Tuesday, April 19, 2022

CAFC does personal jurisdiction in a reprise of "The Good, the Bad. and the Ugly, with Apple as Tuco and Zipit as the one armed man

In the Good, the Bad and Ugly:

One Armed Man: I've been looking for you for 8 months. Whenever I should have had a gun in my right hand, I thought of you. Now I find you in exactly the position that suits me. I had lots of time to learn to shoot with my left. [Tuco, in s bath tub with lots of bubbles, kills him with the gun he has hidden in the foam.]

Tuco: When you have to shoot, shoot, don't talk.

In the background of this CAFC case. Zipit talked and talked with Apple, but it was Apple who "shot" Zipit with a declaratory judgment action. The case:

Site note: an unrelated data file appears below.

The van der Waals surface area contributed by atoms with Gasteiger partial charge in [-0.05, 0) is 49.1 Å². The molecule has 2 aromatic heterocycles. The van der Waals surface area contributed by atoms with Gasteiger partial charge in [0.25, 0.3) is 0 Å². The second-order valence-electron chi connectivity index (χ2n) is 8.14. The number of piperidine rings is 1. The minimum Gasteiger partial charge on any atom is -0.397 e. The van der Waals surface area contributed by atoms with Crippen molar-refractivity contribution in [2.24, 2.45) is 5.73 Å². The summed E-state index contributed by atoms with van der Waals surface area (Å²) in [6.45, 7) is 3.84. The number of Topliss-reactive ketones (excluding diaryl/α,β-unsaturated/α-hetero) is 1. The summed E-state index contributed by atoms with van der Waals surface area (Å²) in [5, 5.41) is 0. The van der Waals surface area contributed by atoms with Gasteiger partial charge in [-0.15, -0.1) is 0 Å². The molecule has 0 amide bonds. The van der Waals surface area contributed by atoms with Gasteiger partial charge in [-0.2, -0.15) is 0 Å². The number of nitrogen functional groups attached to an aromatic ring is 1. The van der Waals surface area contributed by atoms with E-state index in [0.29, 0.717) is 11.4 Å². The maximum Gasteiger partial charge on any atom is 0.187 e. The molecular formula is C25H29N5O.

Apple Inc. appeals from a judgment of the U.S. District Court for the Northern District of California dismissing its complaint for declaratory judgment of noninfringement against Zipit Wireless, Inc. for lack of personal jurisdiction. The district court held that it would be unreasonable to exercise personal jurisdiction over Zipit based on the nature of Zipit’s communications with Apple in the Northern District. Specifically, the district court read our precedent as applying a bright-line rule that patent infringement notice letters and related communications can never form the basis for personal jurisdiction. We agree with Apple that the district court erred in this regard. Guided by the Supreme Court and our own precedent, we conclude, as the district court likely would have absent its erroneous interpretation of our precedent, that Zipit is subject to specific personal jurisdiction in the Northern District of California for purposes of Apple’s declaratory judgment action. We therefore reverse the judgment dismissing Apple’s declaratory judgment complaint and remand for further proceedings. Background Zipit is a Delaware corporation with a principal place of business in Greenville, South Carolina, and with each of its fourteen employees located in South Carolina. Zipit is the assignee of U.S. Patent Nos. 7,292,870 and 7,894,837 (collectively, the “patents-in-suit”), which are generally directed to wireless instant messaging devices that use Wi-Fi to send and receive instant messages. (...) Zipit moved to dismiss Apple’s complaint for lack of personal jurisdiction under Federal Rule of Civil Procedure 12(b)(2). On February 12, 2021, the district court granted Zipit’s motion, holding that it lacked specific personal jurisdiction over Zipit (general jurisdiction was not asserted). Apple Inc. v. Zipit Wireless, Inc., Case No. 5:20- cv-04448-EJD, 2021 WL 533754 (N.D. Cal. Feb. 12, 2021) (Judgment Op.). The court concluded that Apple had established the requisite minimum contacts, highlighting that Zipit sent “multiple letters and claim charts accusing Apple of patent infringement” and in fact had “travel[ed] to Apple’s offices in California to discuss these accusations.” Id. at *3. This, the court determined, made the exercise of specific personal jurisdiction over Zipit “presumptively reasonable.” Id. (quoting Xilinx, Inc. v. Papst Licensing GmbH & Co., 848 F.3d 1346, 1356 (Fed. Cir. 2017)). The court then analyzed whether Zipit had established a “compelling case” that the exercise of jurisdiction would be unreasonable. After analyzing each of the factors set forth in Burger King Corp. v. Rudzewicz, 471 U.S. 462, 475–77 (1985), the court concluded that Zipit had not done so. Judgment Op., 2021 WL 533754, at *3–4. Specifically, the court found that “the majority of [the] reasonableness factors weigh in favor of adjudicating in California or, at the least, do not weigh significantly in favor of either party,” and therefore jurisdiction over Zipit would not be unreasonable. Id. at *4. The court went on to explain, however, that the Federal Circuit has held that “the exercise of personal jurisdiction . . . would be unconstitutional when ‘[a]ll of the contacts were for the purpose of warning against infringement or negotiating license agreements, and [the defendant] lacked a binding obligation in the forum.’” Id. (alterations in original) (quoting Levita Magnetics Int’l Corp. v. Attractive Surgical, LLC, Case No. 19-cv-04065-JSW, 2020 WL 4580504, at *6 (N.D. Cal. Apr. 1, 2020), which in turn quotes Breckenridge Pharm., Inc. v. Metabolite Lab’ys, Inc., 444 F.3d 1356, 1364 (Fed. Cir. 2006)). The court thus determined that the exercise of jurisdiction over Zipit would be unreasonable because of “Zipit’s lack of binding obligations tying it to California and because Zipit’s contacts with California all related to the attempted resolution of the status of” the patents-in-suit, i.e., “for the purpose of warning against infringement.” Id. at *4. Accordingly, despite determining that Apple had established that minimum contacts existed with the Northern District of California and that Zipit had not shown the exercise of jurisdiction would be unreasonable under Supreme Court precedent, the district court dismissed Apple’s declaratory judgment action for lack of jurisdiction. Apple appeals. We have jurisdiction under 28 U.S.C. § 1295(a)(1). The sole issue in this case is whether the district court erred in dismissing Apple’s declaratory judgment action for lack of specific personal jurisdiction over Zipit. “Personal jurisdiction is a question of law that we review de novo.” Xilinx, 848 F.3d at 1352 (quoting Autogenomics, Inc. v. Oxford Gene Tech. Ltd., 566 F.3d 1012, 1016 (Fed. Cir. 2009)). In reviewing a Rule 12(b)(2) dismissal for lack of personal jurisdiction, we “accept the uncontroverted allegations in [Apple’s] complaint as true and resolve any factual conflicts in the affidavits in [Apple’s] favor.” Id. (quoting Avocent Huntsville Corp. v. Aten Int’l Co., 552 F.3d 1324, 1329 (Fed. Cir. 2008)); see also Marvix Photo, Inc. v. Brand Techs., Inc., 647 F.3d 1218, 1223 (9th Cir. 2011). “[F]oreseeability . . . is critical to due process analysis,” and the Supreme Court has made clear that the focus is on whether a given defendant’s “conduct and connection with the forum State are such that he should reasonably anticipate being haled into court there.” Burger King, 471 U.S. at 474 (quoting World-Wide Volkswagen Corp. v. Woodson, 444 U.S. 286, 297 (1980)). The Supreme Court has outlined three factors relevant to specific personal jurisdiction. In ascertaining whether the exercise of specific personal jurisdiction is appropriate in a given case, we consider: (1) whether the defendant “purposefully directed” its activities at residents of the forum; and (2) whether the claim “arise[s] out of or relate[s] to” the defendant’s activities within the forum. Id. at 472–73 (first quoting Keeton v. Hustler Mag., Inc., 465 U.S. 770, 774 (1984); and then quoting Helicopteros Nacionales de Colombia, S.A. v. Hall, 466 U.S. 408, 414 (1984)); see also Jack Henry & Assocs., Inc. v. Plano Encryption Techs. LLC, 910 F.3d 1199, 1204 (Fed. Cir. 2018). We also consider (3) whether assertion of personal jurisdiction is reasonable and fair. World-Wide Volkswagen, 444 U.S. at 291–92; see also Burger King, 471 U.S. at 476–78; Jack Henry, 910 F.3d at 1204. (...) Having determined that Zipit purposefully directed its activities at California, we now consider whether Zipit has “present[ed] a compelling case that the presence of some other considerations would render jurisdiction unreasonable.” Burger King, 471 U.S. at 477. For the reasons below, we conclude that Zipit has not done so. We begin by addressing an error in the district court’s determination that the exercise of jurisdiction would be unreasonable. After analyzing and weighing each of the Burger King factors, the court initially determined that Zipit had not shown that the exercise of jurisdiction would be unreasonable. It went on, however, to conclude that it would be unreasonable to exercise jurisdiction over Zipit under our court’s precedent solely because “Zipit’s contacts with California all related to the attempted resolution of the status of” the patents-in-suit, i.e., “for the purpose of warning against infringement.” Judgment Op., 2021 WL 533754, at *4. This was error. As we explained most recently in Trimble, “there is no general rule that demand letters can never create specific personal jurisdiction.” 997 F.3d at 1156. (...) In this case, the district court, not having the benefit of our recent decision in Trimble, erred by not considering the settlement-promoting policy underlying Red Wing Shoe as but one of many considerations in its overall analysis of the Burger King factors. See Trimble, 997 F.3d at 1157–59 (considering this policy alongside the other Burger King factors). Specifically, the district court erred in reading our precedent as creating a bright-line rule that communications directed to “the attempted resolution” of the parties’ dispute regarding the patents-in-suit trumps all other considerations of fairness and reasonableness. Although some of our earlier precedent relying on Red Wing Shoe suggests that there is such a bright-line rule, see, e.g., Avocent, 552 F.3d at 1340; Breckenridge, 444 F.3d at 1362; Silent Drive, 326 F.3d at 1206, Supreme Court precedent (both pre- and post-Red Wing Shoe) has made clear that jurisdictional inquiries cannot rest on such bright-line rules— there are no “talismanic jurisdictional formulas.” Burger King, 471 U.S. at 485. Rather, “‘the facts of each case must [always] be weighed’ in determining whether personal jurisdiction would comport with ‘fair play and substantial justice.’” Id. at 485–86 (alteration in original) (quoting Kulko v. Superior Ct. of Cal., 436 U.S. 84, 92 (1978)); Bristol-Myers Squibb, 137 S. Ct. at 1780 (“In determining whether personal jurisdiction is present, a court must consider a variety of interests.”). (...) Finally, Zipit suggests in its appeal brief that it could not have foreseen being haled into court in California because four years lapsed between its last contact with Apple in California (2016) and Apple’s filing of its declaratory judgment action (2020). See Appellee’s Br. 2–3, 25–26. But Zipit’s argument skips over an important point—it is Zipit who reignited the parties’ contacts by filing suit for patent infringement in Georgia in 2020. After moving to dismiss its action in Georgia without prejudice, Zipit cannot credibly assert that it could not have reasonably foreseen that Apple would respond in kind by filing a declaratory judgment claim, and that it would do so in its home state of California given Zipit’s earlier contacts with the forum state. However stale Zipit’s contacts might have become absent intervening action by Zipit, they were ripe when Apple filed its declaratory judgment action. Turning to the second factor—California’s interest in adjudicating the underlying patent infringement dispute— we have previously recognized that California has “definite and well-defined interests in commerce and scientific development,” and that it has “a substantial interest in protecting its residents from unwarranted claims of patent infringement.” Xilinx, 848 F.3d at 1356 (first quoting Viam Corp. v. Iowa Exp.-Imp. Trading Co., 84 F.3d 424, 430 (Fed. Cir. 1996); and then quoting Elecs. for Imaging, 340 F.3d at 1352)); accord Trimble, 997 F.3d at 1158; see McGee v. Int’l Life Ins. Co., 355 U.S. 220, 223 (1957) (explaining that states have “a manifest interest in providing effective means of redress for [their] residents”). Zipit does not dispute that California has such an interest. See Appellee’s Br. 34.